A shorthand term for "the year 2000" commonly used to refer to a widespread computer programming shortcut that was expected to cause extensive havoc as the year changed from 1999 to 2000. Instead of allowing four digits for the year, many computer programs only allowed two digits (e.g., 99 instead of 1999). As a result, there was immense panic that computers would be unable to operate when the date descended from "99" to "00".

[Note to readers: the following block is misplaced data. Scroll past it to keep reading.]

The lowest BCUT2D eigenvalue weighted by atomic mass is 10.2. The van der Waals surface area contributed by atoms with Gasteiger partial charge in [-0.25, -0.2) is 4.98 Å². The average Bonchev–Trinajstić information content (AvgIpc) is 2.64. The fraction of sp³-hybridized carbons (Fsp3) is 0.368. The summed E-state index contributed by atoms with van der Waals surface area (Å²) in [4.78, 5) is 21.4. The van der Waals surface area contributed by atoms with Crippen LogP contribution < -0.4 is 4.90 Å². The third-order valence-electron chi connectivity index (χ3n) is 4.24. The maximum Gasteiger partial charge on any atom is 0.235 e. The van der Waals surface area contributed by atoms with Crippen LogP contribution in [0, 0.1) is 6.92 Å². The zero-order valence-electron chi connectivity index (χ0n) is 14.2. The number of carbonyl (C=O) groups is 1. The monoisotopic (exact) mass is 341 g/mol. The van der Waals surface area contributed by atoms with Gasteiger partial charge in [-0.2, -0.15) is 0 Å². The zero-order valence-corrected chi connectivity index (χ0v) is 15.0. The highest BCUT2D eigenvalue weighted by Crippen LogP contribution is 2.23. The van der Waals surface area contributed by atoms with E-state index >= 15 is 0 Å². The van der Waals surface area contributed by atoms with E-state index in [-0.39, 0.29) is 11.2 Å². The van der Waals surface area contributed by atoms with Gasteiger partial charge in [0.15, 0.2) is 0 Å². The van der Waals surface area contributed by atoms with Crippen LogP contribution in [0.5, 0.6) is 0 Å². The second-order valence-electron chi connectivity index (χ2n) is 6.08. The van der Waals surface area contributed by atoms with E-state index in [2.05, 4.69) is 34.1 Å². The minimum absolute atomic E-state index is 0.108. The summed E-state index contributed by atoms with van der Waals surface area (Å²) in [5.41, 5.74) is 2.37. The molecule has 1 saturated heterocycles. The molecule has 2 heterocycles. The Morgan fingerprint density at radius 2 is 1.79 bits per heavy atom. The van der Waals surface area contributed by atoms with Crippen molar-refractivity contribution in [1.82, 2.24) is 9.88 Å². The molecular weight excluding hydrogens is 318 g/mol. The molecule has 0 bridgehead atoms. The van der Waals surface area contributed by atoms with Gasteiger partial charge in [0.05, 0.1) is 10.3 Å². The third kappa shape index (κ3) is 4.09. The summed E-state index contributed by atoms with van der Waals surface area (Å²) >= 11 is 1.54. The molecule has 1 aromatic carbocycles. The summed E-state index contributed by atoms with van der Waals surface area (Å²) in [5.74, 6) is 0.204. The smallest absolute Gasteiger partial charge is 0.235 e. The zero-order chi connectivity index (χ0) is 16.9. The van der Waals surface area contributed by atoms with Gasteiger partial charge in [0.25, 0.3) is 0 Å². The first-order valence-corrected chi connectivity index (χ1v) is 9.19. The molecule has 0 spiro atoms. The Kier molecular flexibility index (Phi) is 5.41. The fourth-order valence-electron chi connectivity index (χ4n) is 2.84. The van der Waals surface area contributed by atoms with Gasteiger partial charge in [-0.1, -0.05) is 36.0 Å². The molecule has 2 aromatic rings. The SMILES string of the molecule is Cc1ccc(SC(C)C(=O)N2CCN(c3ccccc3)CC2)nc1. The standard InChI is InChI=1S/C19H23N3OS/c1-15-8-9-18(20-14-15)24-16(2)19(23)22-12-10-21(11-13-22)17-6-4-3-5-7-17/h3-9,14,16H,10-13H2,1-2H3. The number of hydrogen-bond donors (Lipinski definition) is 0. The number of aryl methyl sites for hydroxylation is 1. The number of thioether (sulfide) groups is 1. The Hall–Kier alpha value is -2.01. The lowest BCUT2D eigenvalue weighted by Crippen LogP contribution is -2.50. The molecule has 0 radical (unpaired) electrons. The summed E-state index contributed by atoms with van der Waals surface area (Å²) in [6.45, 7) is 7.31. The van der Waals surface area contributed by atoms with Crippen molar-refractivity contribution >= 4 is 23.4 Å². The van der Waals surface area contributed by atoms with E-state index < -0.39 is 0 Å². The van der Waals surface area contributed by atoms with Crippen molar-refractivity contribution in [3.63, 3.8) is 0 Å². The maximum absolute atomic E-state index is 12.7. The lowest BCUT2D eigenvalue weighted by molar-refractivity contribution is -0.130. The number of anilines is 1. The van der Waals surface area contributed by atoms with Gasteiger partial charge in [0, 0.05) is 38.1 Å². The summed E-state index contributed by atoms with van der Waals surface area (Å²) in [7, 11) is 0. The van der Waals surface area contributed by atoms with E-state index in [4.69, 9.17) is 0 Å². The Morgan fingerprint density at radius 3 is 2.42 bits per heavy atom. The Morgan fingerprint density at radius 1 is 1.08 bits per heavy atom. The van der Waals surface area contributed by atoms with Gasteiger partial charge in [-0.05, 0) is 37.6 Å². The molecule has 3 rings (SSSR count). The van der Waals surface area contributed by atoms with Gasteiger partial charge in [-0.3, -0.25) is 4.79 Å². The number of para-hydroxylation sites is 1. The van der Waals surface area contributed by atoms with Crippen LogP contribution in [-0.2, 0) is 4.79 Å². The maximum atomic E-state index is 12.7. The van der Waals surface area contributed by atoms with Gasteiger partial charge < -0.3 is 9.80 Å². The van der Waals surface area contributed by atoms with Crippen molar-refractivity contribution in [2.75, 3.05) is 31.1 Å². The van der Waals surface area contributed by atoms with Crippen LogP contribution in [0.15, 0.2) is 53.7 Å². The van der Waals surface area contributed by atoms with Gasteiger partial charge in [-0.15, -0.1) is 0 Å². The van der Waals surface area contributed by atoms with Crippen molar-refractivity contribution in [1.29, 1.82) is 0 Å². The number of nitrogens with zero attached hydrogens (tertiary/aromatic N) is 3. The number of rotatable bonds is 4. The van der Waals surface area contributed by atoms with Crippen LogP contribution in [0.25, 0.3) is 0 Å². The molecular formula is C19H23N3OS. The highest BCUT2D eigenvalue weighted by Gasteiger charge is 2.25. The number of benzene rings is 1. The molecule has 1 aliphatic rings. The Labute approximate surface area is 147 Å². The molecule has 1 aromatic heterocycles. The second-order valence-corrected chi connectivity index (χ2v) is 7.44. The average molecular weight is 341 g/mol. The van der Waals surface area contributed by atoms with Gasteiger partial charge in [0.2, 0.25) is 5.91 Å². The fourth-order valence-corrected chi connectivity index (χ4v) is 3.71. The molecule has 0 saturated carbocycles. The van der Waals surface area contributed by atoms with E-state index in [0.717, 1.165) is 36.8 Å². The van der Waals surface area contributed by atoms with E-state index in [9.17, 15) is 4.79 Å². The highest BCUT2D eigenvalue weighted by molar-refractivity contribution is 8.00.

While there were a few minor issues once January 1, 2000, arrived, there were no massive malfunctions. Some people attribute the smooth transition to the major efforts undertaken by businesseses and government organizations to correct the Y2K bug in advance. Others say that the problem was overstated to begin with and wouldn't have caused significant problems no matter what.

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